1 Kgs 12:26-32; 13:33-34
In those days, Jeroboam thought to himself, ‘As things are, the kingdom will revert to the House of David. If this people continues to go up to the Temple of Yahweh in Jerusalem to offer sacrifices, the people’s heart will turn back again to their lord, Rehoboam king of Judah, and they will put me to death.’ So the king thought this over and then made two golden calves; he said to the people, ‘You have been going up to Jerusalem long enough. Here is your God, Israel, who brought you out of Egypt!’ He set one up at Bethel, and the people went in procession in front of the other one all the way to Dan. In Israel this gave rise to sin, for the people went to Bethel to worship the one, and all the way to Dan to worship the other. He set up shrines on the high places and appointed priests from ordinary families, who were not of levitical descent. Jeroboam also instituted a feast in the eighth month, on the fifteenth of the month, like the feast kept in Judah, when he offered sacrifices on the altar. This he did at Bethel, offering sacrifices to the calves which he had made and, at Bethel, installing the priests of the high places which he had set up. Jeroboam did not give up his wicked ways after this incident, but went on appointing priests for the high places from the common people. He consecrated as priests of the high places any who wished to be. Such conduct made the House of Jeroboam a sinful House, and caused its ruin and extinction from the face of the earth.
Today’s reading shows us an abuse of religion for matters of politics; or, rather, for one’s own ambition for power. This is a more than serious matter, because here the most sacred thing is being abused for one’s own interests. So it is not only that the person who commits such an abuse is confused or blind, or that he himself is not a believer, but that he intends to deceive God and the believing people. And he evidently does so quite consciously.
How can one turn so far away from God?
In the story of Solomon, we heard that it was the seduction of his wives that caused him to fall into idolatry. Evidently, his weakness before the beauty and attraction of women became his undoing. This reminds us, no doubt, of the sin of his father David (2 Sam 11), who deeply repented before God and was forgiven by Him (2 Sam 12:13).
In the case of Jeroboam, we see the fear of losing power as well as the fear of losing his own life. The combination of these two elements constitutes a deadly danger!
The seduction of power is deeply rooted in man, and connects him spiritually with Lucifer’s rebellion against God. Power seems to confer upon man a supposed greatness and quasi-divinity. One becomes intoxicated in power, and power introduces the person into an unreal existence, which consists in the belief that, by virtue of his power, he could do practically everything, without being accountable to God and, in a sense, without being accountable to people either.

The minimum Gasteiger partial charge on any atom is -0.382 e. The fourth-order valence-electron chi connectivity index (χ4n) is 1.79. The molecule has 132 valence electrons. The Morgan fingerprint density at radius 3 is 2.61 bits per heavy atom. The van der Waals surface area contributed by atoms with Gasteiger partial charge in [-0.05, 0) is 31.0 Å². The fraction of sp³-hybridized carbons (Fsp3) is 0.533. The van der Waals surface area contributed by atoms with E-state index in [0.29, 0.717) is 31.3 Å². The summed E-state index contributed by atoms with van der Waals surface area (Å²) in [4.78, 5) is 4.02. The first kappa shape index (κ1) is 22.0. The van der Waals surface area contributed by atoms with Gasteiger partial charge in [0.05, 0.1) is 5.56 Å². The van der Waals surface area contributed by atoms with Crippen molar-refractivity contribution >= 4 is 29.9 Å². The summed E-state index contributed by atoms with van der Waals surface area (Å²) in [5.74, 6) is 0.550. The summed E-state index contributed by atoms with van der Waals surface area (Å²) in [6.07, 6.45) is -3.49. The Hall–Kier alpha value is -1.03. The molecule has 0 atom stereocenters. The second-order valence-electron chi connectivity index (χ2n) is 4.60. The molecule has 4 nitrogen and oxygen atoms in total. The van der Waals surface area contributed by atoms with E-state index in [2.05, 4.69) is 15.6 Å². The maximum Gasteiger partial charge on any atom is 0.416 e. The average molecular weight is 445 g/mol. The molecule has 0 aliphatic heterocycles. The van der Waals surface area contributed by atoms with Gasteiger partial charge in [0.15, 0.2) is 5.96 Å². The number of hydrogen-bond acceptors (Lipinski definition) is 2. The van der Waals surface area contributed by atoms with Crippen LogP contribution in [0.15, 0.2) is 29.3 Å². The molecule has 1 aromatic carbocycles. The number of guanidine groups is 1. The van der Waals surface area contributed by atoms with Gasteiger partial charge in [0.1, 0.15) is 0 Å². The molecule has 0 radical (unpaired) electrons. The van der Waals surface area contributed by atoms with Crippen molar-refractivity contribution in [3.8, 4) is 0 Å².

Lucifer didn’t want to serve; he wanted to be like God. So it is something like a delirium, in which one enters a sick world, a product of one’s own illusions, which exalt oneself beyond measure.
In the case of Jeroboam, not only does the fear of losing power come into play, but in the loss of power he sees his own life threatened. Hence his actions are even more rash and blind to the reality of God. Thus Jeroboam becomes a seducer of the Israelites, and even institutes as priests all those who desire it, thus perverting this noble ministry.
The result: Jeroboam’s house was destroyed because of sin. It is sad to hear that at that time no one opposed him and that even the priests obeyed his instructions to worship idols.
So much for the biblical account….
Far more tragic than weakness is pride, and the ambition for power that accompanies it! It is easier for man to become aware of his weakness, sometimes ashamed, than to perceive his ambition for power and prestige. Wanting to be great for its own sake is a tremendous evil! It will not always go to the extreme as in the case of Jeroboam; but it can be an attitude that dwells very subtly in the heart of man.
In His example and in His words, the Lord offered us the remedy to this evil: the true dominion which pleases God and which He Himself exercises, is service out of love: “The greatest among you must be your servant” (Mt 23:11). For us men, that means to live constantly facing God, knowing that we are accountable to Him.
Here we must be very attentive to ourselves, asking the Lord to overcome every ambition for power and every pride in our hearts, so that no flattery – whether from without or from within – can corrupt us. The daily interiorisation that everything has been given to us by God and the humble recognition of our own limitations will make us realistic, thus freeing us from the delirium of our supposed greatness.
Looking to and imitating Mary is a remedy for “Jeroboam’s disease”. Instead of seeking her own greatness and, like Lucifer, not wanting to serve, Our Lady says: “You see before you the Lord’s servant, let it happen to me as you have said” (Lk 1:38); and later: “My soul proclaims the greatness of the Lord (…) because he has looked upon the humiliation of his servant.” (v. 46.48)
Here is the answer to every desire for prestige, to every Luciferian ambition for power and to every form of self-indulgence!